It started the ball rolling but in most places it was a top down takeover of Christianity by the state who took over the property, hospitals, universities etc of the Catholic Church. For example, there were parts of Scandanavia centuries after the Reformation which were still saying mass in Latin, simply because that was what they had always done.

I think the militant feminist movement is a special kind of madness. They have tried very hard to describe history and reality not as it was and is, but how they would have liked it to have been so as to use it as justification for their own destructive doctrines.

Part of that re-working of reality in their minds is to be completely derogatory and slanderous of the Church.

Such dated groups of people deserve exactly the level of modern respect they get - not much.

Popular dissatisfaction with government/centralised authority (including the Church) + ecclesiastical misbehaviour + radicals who just wanted something to complain about + a power struggle between northern Europe and southern Europe + Martin Luther = :slapfight:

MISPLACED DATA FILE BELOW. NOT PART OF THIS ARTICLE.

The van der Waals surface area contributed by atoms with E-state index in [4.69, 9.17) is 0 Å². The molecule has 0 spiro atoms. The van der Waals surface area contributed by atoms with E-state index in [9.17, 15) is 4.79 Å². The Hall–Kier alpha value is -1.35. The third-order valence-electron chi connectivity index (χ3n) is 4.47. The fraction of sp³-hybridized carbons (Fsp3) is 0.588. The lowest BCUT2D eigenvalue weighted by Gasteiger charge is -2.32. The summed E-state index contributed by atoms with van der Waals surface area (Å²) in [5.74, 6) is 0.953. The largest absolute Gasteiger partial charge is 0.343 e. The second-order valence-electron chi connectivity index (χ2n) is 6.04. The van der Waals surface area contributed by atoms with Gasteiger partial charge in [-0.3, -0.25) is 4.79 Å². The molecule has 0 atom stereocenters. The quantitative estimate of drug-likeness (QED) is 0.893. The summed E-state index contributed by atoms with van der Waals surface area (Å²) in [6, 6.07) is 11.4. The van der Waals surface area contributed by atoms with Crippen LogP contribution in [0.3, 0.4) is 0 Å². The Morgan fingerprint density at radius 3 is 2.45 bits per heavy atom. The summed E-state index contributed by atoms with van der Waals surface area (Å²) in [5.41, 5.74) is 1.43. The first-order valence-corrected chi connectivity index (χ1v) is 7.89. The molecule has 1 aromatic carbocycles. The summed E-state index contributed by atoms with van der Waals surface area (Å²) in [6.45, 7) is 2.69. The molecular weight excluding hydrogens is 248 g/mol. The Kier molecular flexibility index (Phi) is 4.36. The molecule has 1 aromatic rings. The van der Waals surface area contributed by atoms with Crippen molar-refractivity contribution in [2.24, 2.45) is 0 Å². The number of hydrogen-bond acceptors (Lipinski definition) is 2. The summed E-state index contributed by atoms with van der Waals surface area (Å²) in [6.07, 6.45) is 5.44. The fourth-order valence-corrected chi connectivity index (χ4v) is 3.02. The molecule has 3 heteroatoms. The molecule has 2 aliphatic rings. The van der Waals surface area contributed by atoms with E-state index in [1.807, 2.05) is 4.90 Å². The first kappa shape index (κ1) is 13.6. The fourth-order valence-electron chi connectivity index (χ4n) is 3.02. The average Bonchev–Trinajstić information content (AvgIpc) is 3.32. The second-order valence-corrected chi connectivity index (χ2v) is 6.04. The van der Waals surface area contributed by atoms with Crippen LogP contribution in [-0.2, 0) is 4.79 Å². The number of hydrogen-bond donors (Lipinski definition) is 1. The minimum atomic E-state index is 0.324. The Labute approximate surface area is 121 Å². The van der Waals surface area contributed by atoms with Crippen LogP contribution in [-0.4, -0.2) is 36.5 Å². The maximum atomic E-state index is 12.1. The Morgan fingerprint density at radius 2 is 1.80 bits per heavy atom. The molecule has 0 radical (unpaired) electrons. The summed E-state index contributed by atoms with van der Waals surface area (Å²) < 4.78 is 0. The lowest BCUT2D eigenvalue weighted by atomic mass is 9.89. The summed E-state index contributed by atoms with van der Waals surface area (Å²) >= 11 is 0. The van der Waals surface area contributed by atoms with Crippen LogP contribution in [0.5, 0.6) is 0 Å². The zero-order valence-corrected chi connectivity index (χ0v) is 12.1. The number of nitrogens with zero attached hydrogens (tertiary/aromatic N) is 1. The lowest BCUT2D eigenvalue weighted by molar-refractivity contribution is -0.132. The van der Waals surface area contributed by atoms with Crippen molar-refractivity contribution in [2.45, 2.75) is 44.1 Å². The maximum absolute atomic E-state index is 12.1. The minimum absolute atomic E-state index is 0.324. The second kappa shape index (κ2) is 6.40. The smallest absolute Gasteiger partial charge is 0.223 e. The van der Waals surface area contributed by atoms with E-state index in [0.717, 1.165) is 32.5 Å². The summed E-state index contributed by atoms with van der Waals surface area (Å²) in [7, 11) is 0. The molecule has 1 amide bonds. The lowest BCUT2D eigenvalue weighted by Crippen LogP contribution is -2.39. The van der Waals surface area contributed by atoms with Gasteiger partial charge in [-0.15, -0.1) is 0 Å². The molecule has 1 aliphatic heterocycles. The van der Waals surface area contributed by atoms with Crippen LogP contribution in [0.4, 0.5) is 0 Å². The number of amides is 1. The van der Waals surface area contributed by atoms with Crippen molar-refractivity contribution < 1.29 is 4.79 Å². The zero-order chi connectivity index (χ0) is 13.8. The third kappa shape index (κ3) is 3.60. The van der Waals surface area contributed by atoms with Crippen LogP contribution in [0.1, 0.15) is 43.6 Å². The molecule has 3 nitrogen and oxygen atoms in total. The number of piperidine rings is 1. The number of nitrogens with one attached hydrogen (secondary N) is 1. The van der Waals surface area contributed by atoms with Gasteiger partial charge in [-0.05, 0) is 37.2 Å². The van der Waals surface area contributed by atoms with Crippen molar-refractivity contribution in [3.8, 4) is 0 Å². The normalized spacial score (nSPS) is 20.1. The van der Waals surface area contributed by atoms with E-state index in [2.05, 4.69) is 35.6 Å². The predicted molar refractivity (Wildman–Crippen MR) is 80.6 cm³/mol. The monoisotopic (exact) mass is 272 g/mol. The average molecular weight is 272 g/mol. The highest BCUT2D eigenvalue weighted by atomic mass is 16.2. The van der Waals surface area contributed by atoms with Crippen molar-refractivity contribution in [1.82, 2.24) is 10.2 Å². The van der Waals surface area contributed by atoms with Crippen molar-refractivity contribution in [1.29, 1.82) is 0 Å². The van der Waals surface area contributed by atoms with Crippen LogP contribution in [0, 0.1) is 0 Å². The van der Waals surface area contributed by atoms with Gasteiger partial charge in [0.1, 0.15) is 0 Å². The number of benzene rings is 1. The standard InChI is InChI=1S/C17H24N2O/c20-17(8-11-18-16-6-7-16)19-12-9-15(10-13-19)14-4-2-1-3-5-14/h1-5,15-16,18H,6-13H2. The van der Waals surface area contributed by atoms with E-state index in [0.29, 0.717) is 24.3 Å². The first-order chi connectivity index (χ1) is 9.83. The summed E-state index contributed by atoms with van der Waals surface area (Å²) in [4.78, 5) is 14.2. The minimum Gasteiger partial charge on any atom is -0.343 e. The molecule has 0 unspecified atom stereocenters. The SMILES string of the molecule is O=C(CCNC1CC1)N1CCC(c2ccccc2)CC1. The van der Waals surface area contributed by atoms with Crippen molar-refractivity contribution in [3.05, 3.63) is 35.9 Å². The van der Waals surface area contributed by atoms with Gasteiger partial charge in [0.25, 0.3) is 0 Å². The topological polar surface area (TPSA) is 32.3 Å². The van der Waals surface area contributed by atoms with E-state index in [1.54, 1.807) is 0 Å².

Was either side “right”? No, but that is normal for wars.

Could the Reformation and the negative ramifications that came of it (bloodshed, massacre of Catholics in Protestant countries, international warfare, discrimination of Catholics, etc.) have been prevented?

Historical-determinist answer: No, given that it happened.
Idealist answer: Yes, if everyone had just been a bit more willing to communicate.
Cynical answer: Yes, but it would not have helped, because someone somewhere would have found some other way of causing that much trouble.

Should the Church have prevented it? Only if they had seen it coming, which they quite reasonably did not.

For the same reason every outbreak happens, some guy wants to rule the flock himself, so he breaks away and takes a part of the flock with him. The reason given is always different, but the real reason is always the same, power over the flock. Solution, give them power inside the church, before they start making things up !

This isn’t always possible.


There were lots of causes. Corruption, rise of nation states, conflict over secular affairs, taxation without representation, emergence of a middle class challenging the aristocrats, improvements in education leading to widespread dissatisfaction… basically the old system was tired, and stresses built up all over it until finally the dam burst.